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Sometimes referred to aviatophobia, aviophobia is a fear of flying, usually associated with flying in any type of airplane or jet. The incidence of this phobia is a specialized form of aerophobia, in that it focuses on the act of flying while aerophobia is a broader condition that has to do with a fear of leaving the ground and being suspended in mid-air. Many people who are diagnosed with aerophobia are in actuality suffering with the more specific condition of aviophobia.
As with many different types of phobias, aviophobia manifests itself with a number of physical and emotional symptoms. When faced with the idea of boarding a plane and making a trip, the aviophobic is likely to break out into a cold sweat, feel lightheaded, and experience heart palpitations. In extreme cases, aviophobia symptoms may include an episode of regurgitation, lose of bowel control, and losing consciousness. A strong sense of shame and being a failure is often present in people suffering with this type of phobia.
Attendant phobias may merge to create this condition of aviophobia. For example, acrophobia (a fear of heights) may merge with claustrophobia (a fear of being in a small enclosed area) to form an extreme fear of being trapped in the confines of the seating area of a plane and not being able to leave the space because the plane is in flight. It is for this reason that aviophobia treatment strategies often break down the components of the condition and attempt to defuse each one as part of the healing process.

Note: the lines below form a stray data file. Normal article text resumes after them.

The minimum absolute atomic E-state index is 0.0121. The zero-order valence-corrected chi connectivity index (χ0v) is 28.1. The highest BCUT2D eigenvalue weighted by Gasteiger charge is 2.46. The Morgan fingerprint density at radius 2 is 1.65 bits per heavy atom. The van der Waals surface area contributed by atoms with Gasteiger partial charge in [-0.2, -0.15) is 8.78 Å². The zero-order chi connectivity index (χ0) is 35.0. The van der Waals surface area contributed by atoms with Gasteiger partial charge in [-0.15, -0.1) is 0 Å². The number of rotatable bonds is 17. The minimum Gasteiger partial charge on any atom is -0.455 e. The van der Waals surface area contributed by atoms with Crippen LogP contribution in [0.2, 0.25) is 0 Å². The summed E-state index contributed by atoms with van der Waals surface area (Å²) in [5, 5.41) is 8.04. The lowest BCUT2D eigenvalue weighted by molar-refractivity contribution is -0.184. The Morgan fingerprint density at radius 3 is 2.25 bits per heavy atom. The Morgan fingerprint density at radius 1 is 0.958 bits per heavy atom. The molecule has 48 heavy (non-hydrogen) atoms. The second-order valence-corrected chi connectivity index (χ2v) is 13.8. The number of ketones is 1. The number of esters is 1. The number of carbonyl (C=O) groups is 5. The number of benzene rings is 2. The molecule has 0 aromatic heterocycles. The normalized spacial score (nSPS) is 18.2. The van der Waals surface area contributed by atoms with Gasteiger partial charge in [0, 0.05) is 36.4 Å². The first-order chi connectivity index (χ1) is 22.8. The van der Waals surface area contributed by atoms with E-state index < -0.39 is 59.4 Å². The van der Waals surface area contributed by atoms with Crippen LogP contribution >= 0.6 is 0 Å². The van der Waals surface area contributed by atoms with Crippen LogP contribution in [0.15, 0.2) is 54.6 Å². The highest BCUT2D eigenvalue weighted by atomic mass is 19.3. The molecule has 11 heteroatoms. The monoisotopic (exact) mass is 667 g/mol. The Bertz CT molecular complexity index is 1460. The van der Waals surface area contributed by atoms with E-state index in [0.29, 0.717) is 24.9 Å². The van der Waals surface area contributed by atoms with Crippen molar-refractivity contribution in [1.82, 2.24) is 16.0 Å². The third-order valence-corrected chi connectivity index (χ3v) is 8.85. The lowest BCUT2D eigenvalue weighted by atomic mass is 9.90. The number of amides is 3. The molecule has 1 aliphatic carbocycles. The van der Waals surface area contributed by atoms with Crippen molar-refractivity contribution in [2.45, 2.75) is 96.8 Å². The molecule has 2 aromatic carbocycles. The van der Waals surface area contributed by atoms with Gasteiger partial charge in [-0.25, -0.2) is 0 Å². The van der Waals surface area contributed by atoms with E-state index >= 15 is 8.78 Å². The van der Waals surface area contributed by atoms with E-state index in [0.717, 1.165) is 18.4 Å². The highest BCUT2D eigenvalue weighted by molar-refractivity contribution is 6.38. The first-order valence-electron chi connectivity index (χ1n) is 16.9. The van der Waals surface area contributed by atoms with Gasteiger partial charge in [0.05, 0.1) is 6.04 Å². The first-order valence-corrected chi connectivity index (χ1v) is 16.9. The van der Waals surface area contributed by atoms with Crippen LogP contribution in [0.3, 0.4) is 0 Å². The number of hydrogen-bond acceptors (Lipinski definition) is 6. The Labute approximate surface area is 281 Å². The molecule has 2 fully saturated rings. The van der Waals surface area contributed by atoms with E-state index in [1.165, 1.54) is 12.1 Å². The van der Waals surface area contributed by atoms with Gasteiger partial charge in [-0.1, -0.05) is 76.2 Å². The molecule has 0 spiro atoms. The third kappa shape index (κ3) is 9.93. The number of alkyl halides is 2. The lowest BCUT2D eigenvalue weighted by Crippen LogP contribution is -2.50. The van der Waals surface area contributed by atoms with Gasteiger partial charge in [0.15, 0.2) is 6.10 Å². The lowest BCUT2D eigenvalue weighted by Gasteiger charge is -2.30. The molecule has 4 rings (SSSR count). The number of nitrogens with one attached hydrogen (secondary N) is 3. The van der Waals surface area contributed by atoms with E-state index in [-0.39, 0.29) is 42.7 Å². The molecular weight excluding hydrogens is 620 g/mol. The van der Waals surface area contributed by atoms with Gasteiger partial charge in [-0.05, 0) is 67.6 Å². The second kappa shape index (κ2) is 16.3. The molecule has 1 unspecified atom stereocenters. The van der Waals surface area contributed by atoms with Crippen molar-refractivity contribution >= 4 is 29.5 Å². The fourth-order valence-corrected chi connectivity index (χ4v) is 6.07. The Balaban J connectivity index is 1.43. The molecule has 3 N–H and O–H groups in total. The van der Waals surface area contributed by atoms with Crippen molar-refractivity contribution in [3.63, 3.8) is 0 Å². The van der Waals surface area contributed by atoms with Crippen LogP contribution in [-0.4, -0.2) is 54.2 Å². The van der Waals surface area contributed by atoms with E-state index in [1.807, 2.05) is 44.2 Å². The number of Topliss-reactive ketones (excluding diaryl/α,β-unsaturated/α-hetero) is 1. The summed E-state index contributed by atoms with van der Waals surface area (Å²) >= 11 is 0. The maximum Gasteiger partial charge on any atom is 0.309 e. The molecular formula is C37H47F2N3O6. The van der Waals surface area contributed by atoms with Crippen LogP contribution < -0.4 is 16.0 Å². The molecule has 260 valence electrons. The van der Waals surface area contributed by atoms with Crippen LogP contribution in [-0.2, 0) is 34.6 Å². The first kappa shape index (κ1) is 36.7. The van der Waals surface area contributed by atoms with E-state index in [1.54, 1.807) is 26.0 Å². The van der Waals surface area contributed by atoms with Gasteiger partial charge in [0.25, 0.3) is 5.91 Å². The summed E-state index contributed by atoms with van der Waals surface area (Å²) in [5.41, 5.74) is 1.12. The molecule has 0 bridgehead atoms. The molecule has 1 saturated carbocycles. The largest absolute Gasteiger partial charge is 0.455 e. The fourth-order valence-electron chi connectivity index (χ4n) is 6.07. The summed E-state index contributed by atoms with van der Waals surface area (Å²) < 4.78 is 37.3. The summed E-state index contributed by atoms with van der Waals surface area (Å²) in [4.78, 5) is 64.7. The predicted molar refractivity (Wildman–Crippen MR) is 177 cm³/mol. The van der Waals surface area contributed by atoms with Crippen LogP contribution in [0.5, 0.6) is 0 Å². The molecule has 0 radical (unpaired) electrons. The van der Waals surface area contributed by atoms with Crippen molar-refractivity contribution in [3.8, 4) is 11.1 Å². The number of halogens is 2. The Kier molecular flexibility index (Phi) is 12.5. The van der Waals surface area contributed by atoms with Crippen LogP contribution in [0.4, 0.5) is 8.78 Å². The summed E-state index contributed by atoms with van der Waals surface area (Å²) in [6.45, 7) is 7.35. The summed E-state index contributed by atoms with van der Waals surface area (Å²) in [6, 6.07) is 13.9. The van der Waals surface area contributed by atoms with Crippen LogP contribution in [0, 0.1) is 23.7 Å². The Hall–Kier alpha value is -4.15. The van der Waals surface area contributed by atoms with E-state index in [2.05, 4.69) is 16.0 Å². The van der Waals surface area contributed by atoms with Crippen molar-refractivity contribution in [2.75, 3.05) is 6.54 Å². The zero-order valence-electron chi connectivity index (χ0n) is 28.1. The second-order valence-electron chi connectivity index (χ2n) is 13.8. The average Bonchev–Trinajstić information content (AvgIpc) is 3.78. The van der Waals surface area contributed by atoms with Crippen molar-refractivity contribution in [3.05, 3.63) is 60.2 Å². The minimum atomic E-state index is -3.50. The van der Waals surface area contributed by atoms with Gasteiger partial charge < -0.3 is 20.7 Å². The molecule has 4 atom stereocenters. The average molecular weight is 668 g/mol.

Professional counseling is often an important part of the recovery process for aviophobics. Because of the extreme physical and emotional discomfort experienced, it is not unusual for medication to be used to assist individuals in overcoming their fears. A sedative or anti-anxiety medication may allow the aviophobic to board a plane and make a short trip. When the trip takes place without incident, the phobic begins to amass real time experiences where their worst fears do not come to pass. When coupled with ongoing therapy, these experiences help the individual to begin reprogramming their thinking and cause the phobia to lose its hold on the patient.
As with many phobias, aviophobia rarely develops overnight and will take time to conquer. Factors such as the severity of the symptoms exhibited by the individual and the root causes for the development of the condition will both play a role in the rate of recovery. However, when the individual strongly wishes to be actively engaged in overcoming the phobia, the chances for a successful recovery are excellent. In the interim, loved ones should consult with healthcare professionals to understand what they can do to offer loving support without enabling the patient to give in to the aviophobia.
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